The Devastating Results of Misguided Compassion

By John Ashmen

Faith Radio Network talk show host Carmen LaBerge recently invited me to be a guest on her program, Mornings with Carmen. She read a story about a woman named Laurie Steves who set off from Seattle to find her daughter Jessica in San Francisco and try to save her from dying of a drug overdose on the streets of the Tenderloin District. Carmen wanted me to talk about Fentanyl, now the number-one killer of Americans between the ages of 18 and 25. She asked me to explain to her listeners in ten states the relationship between drugs and homelessness, and why—after politicians have poured hundreds of millions of dollars into the problem—it has only gotten worse.

I explained that the lives of far too many people are being destroyed by policymakers with something I call “misguided compassion.” Not wanting to appear calloused regarding those who have fallen through society’s safety nets, many cities—particularly on the West Coast—have removed any ordinance that gives the appearance that homeless people are being punished, even if many do have a carefree and feckless lifestyle. After all, a lot of homeless people have some form of mental illness. But policymakers have gone overboard. They essentially are telling them that because you are in a desperate place, we will give you extra rights (e.g., congregate/camp anywhere, take over apartments with minimal accountability), over and above what housed and working people have, and we’ll not punish you for breaking some of our laws (e.g., petty theft, resisting arrest, selling/using hard drugs, solicitation for sex, public urination/defecation). What’s been the upshot? We have an exacerbated problem that is killing people and destroying the landscape of our cities.

Jessica, the girl from the story, living in San Francisco, puts it in plain English: “The city is way too easy for people with nothing to get by. That’s why I’m still here nine years later. You get by with doing drugs and suffer no consequences. I like it here.”

Carmen asked what solution I might suggest. I told her that many of her listeners—those who consider themselves compassionate but are idealistic and naïve—were not going to like my answer, but it’s this: Society must get back to making street life significantly more inconvenient and uncomfortable for those who choose to be homeless and want to live in a way that threatens the wellbeing and livelihoods of those who are housed, employed, and following social norms. We must elect politicians who will stand against the outcries of the unenlightened and show that this misguided compassion is actually harming homeless people, not helping them.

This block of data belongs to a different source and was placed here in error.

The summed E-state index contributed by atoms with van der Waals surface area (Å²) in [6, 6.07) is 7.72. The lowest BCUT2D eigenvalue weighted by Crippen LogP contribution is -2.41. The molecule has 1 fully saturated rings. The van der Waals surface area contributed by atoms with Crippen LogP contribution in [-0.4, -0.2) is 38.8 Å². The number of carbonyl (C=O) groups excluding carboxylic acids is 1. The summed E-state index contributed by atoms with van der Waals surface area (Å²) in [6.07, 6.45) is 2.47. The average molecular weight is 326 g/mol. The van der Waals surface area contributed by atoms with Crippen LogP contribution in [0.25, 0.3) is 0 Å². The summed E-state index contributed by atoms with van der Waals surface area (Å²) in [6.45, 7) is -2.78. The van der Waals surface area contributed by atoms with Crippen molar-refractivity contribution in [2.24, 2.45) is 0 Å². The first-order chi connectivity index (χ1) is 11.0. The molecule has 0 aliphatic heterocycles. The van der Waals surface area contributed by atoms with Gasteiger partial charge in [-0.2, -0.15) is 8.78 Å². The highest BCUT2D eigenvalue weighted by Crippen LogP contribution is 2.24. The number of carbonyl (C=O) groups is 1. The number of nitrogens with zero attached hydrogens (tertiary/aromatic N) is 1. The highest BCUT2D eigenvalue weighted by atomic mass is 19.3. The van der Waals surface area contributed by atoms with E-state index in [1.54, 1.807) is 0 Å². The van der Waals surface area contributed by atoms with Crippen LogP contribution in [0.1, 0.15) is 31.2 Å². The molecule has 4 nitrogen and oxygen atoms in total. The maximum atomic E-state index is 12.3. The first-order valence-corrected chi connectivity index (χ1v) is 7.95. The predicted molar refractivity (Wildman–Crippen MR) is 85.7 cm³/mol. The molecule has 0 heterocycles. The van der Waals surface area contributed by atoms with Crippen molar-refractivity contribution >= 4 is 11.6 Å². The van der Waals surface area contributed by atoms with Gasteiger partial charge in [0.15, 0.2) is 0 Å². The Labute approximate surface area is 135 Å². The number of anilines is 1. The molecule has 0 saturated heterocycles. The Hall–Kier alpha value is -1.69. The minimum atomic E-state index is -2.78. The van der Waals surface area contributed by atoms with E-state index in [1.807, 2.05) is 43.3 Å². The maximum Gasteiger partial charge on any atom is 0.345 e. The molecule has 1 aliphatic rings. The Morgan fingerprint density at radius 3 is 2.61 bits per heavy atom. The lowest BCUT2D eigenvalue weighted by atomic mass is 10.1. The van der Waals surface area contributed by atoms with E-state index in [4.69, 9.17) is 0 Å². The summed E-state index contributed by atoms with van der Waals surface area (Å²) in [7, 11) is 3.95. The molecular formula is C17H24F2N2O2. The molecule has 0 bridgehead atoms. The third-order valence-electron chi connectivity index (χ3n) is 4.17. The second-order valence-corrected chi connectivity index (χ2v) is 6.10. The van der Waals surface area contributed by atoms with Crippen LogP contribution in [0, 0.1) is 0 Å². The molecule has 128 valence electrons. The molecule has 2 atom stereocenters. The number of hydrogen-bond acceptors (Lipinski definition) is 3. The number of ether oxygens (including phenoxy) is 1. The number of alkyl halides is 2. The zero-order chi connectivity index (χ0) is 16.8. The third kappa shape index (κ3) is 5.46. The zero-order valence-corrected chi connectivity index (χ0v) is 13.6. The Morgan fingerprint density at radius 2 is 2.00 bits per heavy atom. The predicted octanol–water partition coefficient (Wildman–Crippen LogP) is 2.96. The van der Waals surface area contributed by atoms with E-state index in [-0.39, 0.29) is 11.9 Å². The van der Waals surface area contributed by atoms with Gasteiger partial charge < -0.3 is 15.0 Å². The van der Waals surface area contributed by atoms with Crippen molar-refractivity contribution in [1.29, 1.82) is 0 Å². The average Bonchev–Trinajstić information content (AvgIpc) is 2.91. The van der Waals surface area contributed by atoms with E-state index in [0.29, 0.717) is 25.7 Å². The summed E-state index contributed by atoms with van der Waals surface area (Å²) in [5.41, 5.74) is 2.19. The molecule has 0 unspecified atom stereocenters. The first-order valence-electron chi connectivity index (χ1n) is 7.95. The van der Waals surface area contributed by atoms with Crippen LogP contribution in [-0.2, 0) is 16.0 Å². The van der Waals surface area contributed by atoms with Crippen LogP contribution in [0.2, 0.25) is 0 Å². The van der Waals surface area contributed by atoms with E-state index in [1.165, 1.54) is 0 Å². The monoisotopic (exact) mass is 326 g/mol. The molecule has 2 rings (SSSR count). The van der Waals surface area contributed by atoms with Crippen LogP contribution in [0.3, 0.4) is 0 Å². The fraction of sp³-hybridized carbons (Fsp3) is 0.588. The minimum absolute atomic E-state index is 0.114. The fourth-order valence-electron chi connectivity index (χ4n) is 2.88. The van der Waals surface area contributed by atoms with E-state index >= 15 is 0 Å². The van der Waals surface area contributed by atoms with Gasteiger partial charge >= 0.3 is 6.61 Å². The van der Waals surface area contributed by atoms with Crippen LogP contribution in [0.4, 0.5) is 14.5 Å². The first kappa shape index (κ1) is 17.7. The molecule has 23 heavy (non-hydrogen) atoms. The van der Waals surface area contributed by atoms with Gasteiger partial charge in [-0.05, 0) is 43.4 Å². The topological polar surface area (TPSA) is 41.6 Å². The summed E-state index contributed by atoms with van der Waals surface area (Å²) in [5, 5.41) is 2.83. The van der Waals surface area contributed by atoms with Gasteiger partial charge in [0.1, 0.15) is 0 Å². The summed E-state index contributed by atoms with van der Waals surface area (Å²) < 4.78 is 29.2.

We also must consider institutional care for those with severe mental illness who are dying on our streets every day—not in the way depicted in One Flew Over the Cuckoo’s Nest, but with watchful care that includes regular balanced meals, medicine, and other treatment. And we must depend less on the government and more on faith-based organizations, the ones with their sleeves rolled up working face-to-face with marginalized people every day. We must not be intimidated—in our increasingly secular society—to describe the difference that can happen in someone’s life when they encounter Jesus and start to live according to His gospel as a redeemed individual.

What does inconvenient and uncomfortable look like? The California Peace Coalition (of which Union Rescue Mission CEO Andy Bales is a member) points this out: “Many addicts require the threat of jail or other forms of coercion to stop breaking the law and get their lives together. This is not the same as long prison sentences. In fact, research shows that ‘swift and certain’ consequences for law-breaking are more effective than slow, uncertain, and longer sentences.”

Hear this: There are a lot of people on the street as a result of someone else’s bad decisions or unfortunate circumstances—a woman on the run from her pimp, a young person who has aged out of foster care, a woman with children who can’t pay her escalating rent. They are desperate to find direction and a better life. Unfortunately, the government is actually providing inducements to remain adrift, and they too are getting sucked into this vortex that is multiplying their problems.

I was at Gospel Rescue Mission in Tucson, Arizona, last week, talking to CEO Lisa Chastain. We were discussing a Fox News treatise on this very problem. The commentator, while making some heavy-hitting, logical points, failed to season his remarks with compassion, probably out of anger and frustration. As Citygate Network members, we have the compassion. What would happen, Lisa and I wondered, if we took this message of needless death and devastation in our cities because of misguided compassion and addressed it—loudly and regularly—from a what-would-Jesus-do perspective? Are you thinking, like us, that we can no longer take a passive approach? We’re located in almost every major city. We are seen as the experts in the faith-based world on homelessness and addiction. We have communication skills and tools. Do you want to talk about this and maybe be part of a tough but tender, well-balanced, positive Citygate Network dialogue with society? This is not a left versus right matter, it’s about wrong versus right. Let’s all reread Proverbs 31:8-9 and then make some noise.